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Amber Robles-Gordon to give ‘Artist Talk’ at ISU

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Amber Robles-Gordon’s “Successions: Traversing U.S. Colonialism” is on display at Indiana State University this month.

Featuring six abstract textile pieces that aim to dissect the seals or flags of inhabited U.S. territories in order to spark conversation surrounding the ill-treatment of its citizens and land, Robles-Gordon’s exhibition runs from Jan. 22 to Feb. 16 with an opening reception on Feb. 1 from 4-6 p.m.

Amber Robles-Gordon (Photo provided)

“When you look at a grouping of quilts with vibrant colors and abstracted shapes, you might not have thought that that’s part of the conversation regarding colonialism or environmental racism would have been extracted from seeing this body of work,” Robles-Gordon said in an email. “I intentionally give, or at least attempt to give, different entry points of how you can engage this work.”

“Successions: Traversing U.S. Colonialism” is a smaller part of a larger exhibition Robles-Gordon created regarding her personal heritage entitled “Place of Breath and Birth.” Curated by Larry Ossei-Mensah, the previous exhibition was displayed at the American University in 2021, Robles-Gordon said. Three of the six quilts — representing Puerto Rico and the U.S. Virgin Islands — were showcased during BUTTER last year. This caught the attention of curator and gallery director Tanmaya Bingham, which prompted Robles-Gordon to display all six quilts in a solo exhibition at Indiana State University.

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Bingham, who is also an instructor in the department of art and design at Indiana State University, said her mission is to ensure diversity, equity and inclusion remain prevalent on college campuses, especially since racial injustice remains an ongoing issue.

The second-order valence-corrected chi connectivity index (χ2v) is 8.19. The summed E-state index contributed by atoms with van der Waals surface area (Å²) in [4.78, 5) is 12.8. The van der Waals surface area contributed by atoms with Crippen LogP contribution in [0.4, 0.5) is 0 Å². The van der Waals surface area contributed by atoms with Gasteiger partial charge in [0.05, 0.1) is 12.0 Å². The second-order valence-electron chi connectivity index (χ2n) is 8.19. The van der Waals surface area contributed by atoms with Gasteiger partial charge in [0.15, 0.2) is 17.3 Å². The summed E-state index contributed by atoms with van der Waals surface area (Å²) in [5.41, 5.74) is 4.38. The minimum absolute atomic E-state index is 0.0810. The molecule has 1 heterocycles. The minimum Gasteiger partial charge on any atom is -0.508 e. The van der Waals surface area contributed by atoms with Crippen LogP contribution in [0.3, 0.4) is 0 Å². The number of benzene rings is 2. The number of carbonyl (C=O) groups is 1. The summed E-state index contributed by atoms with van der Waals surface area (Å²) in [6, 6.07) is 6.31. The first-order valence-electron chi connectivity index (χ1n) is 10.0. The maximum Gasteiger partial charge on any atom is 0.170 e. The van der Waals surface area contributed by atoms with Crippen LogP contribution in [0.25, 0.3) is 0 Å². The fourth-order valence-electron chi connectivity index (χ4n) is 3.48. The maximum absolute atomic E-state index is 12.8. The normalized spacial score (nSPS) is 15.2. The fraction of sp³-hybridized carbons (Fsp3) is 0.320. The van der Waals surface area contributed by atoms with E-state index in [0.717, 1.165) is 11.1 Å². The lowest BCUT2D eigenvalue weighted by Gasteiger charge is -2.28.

“It’s relevant to Indiana, and we’re so very passionate about making sure the community stays aware that we’re still working through this and healing things,” Bingham said. “Amber’s work is really reflective of that.”

Robles-Gordon is a multidisciplinary Afro-Latina artist based out of Washington, D.C., who was born in Puerto Rico, grew up in Arlington, Virginia, and has family living in the U.S. Virgin Islands, she said. The six double-sided quilts are meant to convey her perspective of these territories while deconstructing how they are affected by foreign and domestic policies and “stimulate further dialogue regarding the long arm of the American political machine.”

The front side of the patchwork quilts uses bright colors, symbols and deconstructed flags native to each territory to explore the issues of environmental racism, colorism, representation and treatment of marginalized communities each territory faces. The other side of the quilts interprets the spiritual and cultural energy of the land and its inhabitants, Robles-Gordon said.

Amber-Robles Gordon’s “Successions: Traversing U.S. Colonialism” is on display at Indiana State University in Terre Haute through Feb. 16, 2024 (Photos provided/Amber Robles-Gordon)
Amber-Robles Gordon’s “Successions: Traversing U.S. Colonialism” is on display at Indiana State University in Terre Haute through Feb. 16, 2024 (Photos provided/Amber Robles-Gordon)

Sometimes, other works that relate to heavy topics such as this one can be very confrontational, Bingham said. Robles-Gordon’s work embodies both the political and spiritual side and is not only visually engaging, but also a starting point for discussion, Bingham said.

“I just think her work is very powerful,” Bingham said. “At the end of the day, it’s a beautiful way to engage in this topic; it’s allowed for an entry point.”

That “entry point” will hopefully help viewers start conversations surrounding anti-blackness — or “anti-melanin” — and white supremacy, Robles-Gordon said. She hopes her work will also help to facilitate action toward change and the ways in which different communities see and engage with one another.

“We have to learn about each other, we have to engage in conversation and ritual and community with each other, because one of the reasons why this has gotten to this level is because we don’t see each other,” Robles-Gordon said. “Therefore [we] perpetuate this; we allow for the systems, and the biases, and the racist lens to continue with how we perceive each other.”

“Successions: Traversing U.S. Colonialism” is on display at the Turman Gallery at Indiana State University, 649 Chestnut St., Terre Haute, now through Feb. 16. The opening reception is set for Feb. 1 from 4-6 p.m. with the Artist Talk at 4:30 p.m. The event is free and open to the public. For more information, visit indstate.edu/cas/universityartgalleries/turman-gallery.

This story has been updated.

Contact staff writer Chloe McGowan at 317-762-8748. Follow her on Twitter @chloe_mcgowanxx.

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